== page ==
With its 46-track album quick to become ubiquitous in every high school theater department across the country, a show about the might of the people swiftly belonged to the people. “Anecdotally, I heard from countless families who say Hamilton’s the only thing my family can agree on in the car — it’s not the teen’s music, it’s not the grown-up’s music, it’s sort of everyone’s music, and that has been thrilling,” Miranda beams. He’s heard tales of children with learning disabilities surprising their families by memorizing the words of the show, of kids with behavioral issues who found focus, relaxation, or solace in engaging with the libretto. “I think the tonnage of it is actually something that has its own legacy,” Miranda points out. “The fact that it’s literally so much show and so much music, it becomes this challenge for kids to wrap their minds around, the way my friends and I would memorize the Rent soundtrack and assign each other parts in high school a generation before. It’s done that for a new generation of kids, so that’s been really thrilling to see. More often than not, if someone is asking me for a signature or a selfie, it’s on behalf of their children. A lot of, ‘My kid would kill me if I didn’t ask for this photo.’”
And yet, it’s still tough to crack Miranda’s humility (and through the years, EW has tried). Miranda would sooner list 50 line-item debts he owes to Jay-Z and Les Miz and N.W.A. and ALW and Menken and Moreno and Method Man than praise his own impact or boast of the creative genius others have described him as having. Perhaps that’s why Hamilton’s crossover into the mainstream brought him along with it, into a stimulating new leg of a career that taps into his acting (His Dark Materials), songwriting (Moana), dynamic displays of dramaturgy (Fosse/Verdon), and even downright old-school showmanship (Mary Poppins Returns). But Miranda also uses his star power to redirect his spotlight elsewhere: on hurricanes, on history, on anxiety and artistry and the difficult intersection of both.
Only anecdotes (and EW) force Miranda to acknowledge how Hamilton did in fact change the game, especially in its electrified dialogue around the multiplicity of perspectives and representation in entertainment. He offers one such tale he particularly treasures: “I had seen Ava DuVernay’s A Wrinkle in Time in theaters opening weekend, and they actually quoted my words and the show — I will never forget that as long as I live — and I had the chance to meet her and she told me that when she first met with Disney about the movie, she said, ‘I hope you know I’m doing a Hamilton on this,’” Miranda recalls. “The fact that she used that as shorthand for ‘I’m casting this with actors of color and it’s all hands on deck’ — that was very, very moving to me. The fact that this show is cast the way it is and has been as successful as it has, I think broke down some kind of door. I hope we’ve ended the conversation about nontraditional casting in a very real way. There’s no going backwards now.”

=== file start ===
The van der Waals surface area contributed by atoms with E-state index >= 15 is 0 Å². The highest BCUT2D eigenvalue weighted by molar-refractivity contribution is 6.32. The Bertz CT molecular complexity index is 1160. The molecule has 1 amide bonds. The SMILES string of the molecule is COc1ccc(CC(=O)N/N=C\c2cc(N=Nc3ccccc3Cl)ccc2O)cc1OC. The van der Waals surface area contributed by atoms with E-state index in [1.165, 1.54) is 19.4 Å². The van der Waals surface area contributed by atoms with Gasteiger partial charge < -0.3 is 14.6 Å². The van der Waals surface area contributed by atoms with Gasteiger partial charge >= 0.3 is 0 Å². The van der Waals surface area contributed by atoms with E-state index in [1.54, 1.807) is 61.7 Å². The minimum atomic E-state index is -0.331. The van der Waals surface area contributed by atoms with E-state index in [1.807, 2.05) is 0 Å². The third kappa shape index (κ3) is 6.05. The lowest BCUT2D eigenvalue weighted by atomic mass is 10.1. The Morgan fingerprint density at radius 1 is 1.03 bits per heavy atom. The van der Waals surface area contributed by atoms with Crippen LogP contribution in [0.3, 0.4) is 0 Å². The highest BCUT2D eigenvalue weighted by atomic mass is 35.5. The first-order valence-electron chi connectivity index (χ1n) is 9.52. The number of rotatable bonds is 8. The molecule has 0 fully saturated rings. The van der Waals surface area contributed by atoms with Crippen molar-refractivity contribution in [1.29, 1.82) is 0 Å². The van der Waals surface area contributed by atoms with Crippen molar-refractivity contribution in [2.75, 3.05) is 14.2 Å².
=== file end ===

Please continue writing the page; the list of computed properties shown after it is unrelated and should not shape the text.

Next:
Only going forward, into whatever creative heir to Hamilton lies in our 2020s and his future 40s. “I spent my 20s writing Heights and I spent my 30s writing Hamilton,” says Miranda, whose milestone ages are tied to the turn of the decades themselves (he’ll be 40 on Jan. 16, 2020). “I was actually pretty down at the top of this decade,” he recalls. “I remember the hangover after my 30th birthday party… it was a great party, but I just remember feeling like this was adulthood for real, and [not knowing] what’s going to happen. But it has also been the most fulfilling and joyous decade I’ve had so far. It’s been unreal.” And he’ll enter his 40s in similarly surrealistic fashion: In addition to a movie of Heights arriving in June, he’ll make his directorial debut helming a Netflix film adaptation of Tick, Tick… BOOM!, the 1990 musical by the late Jonathan Larson about a composer’s midlife anxiety over his artistic accomplishments. Miranda doesn’t need to point out the parallels. “We’re shooting ‘30/90’ the day I turn 40, so you wanna talk about decades? Jonathan Larson is almost exactly 20 years older than me, and to begin the decade telling his story, telling the story of the person who allowed me to believe I had a life in the theater? That feels like a really nice way to start.”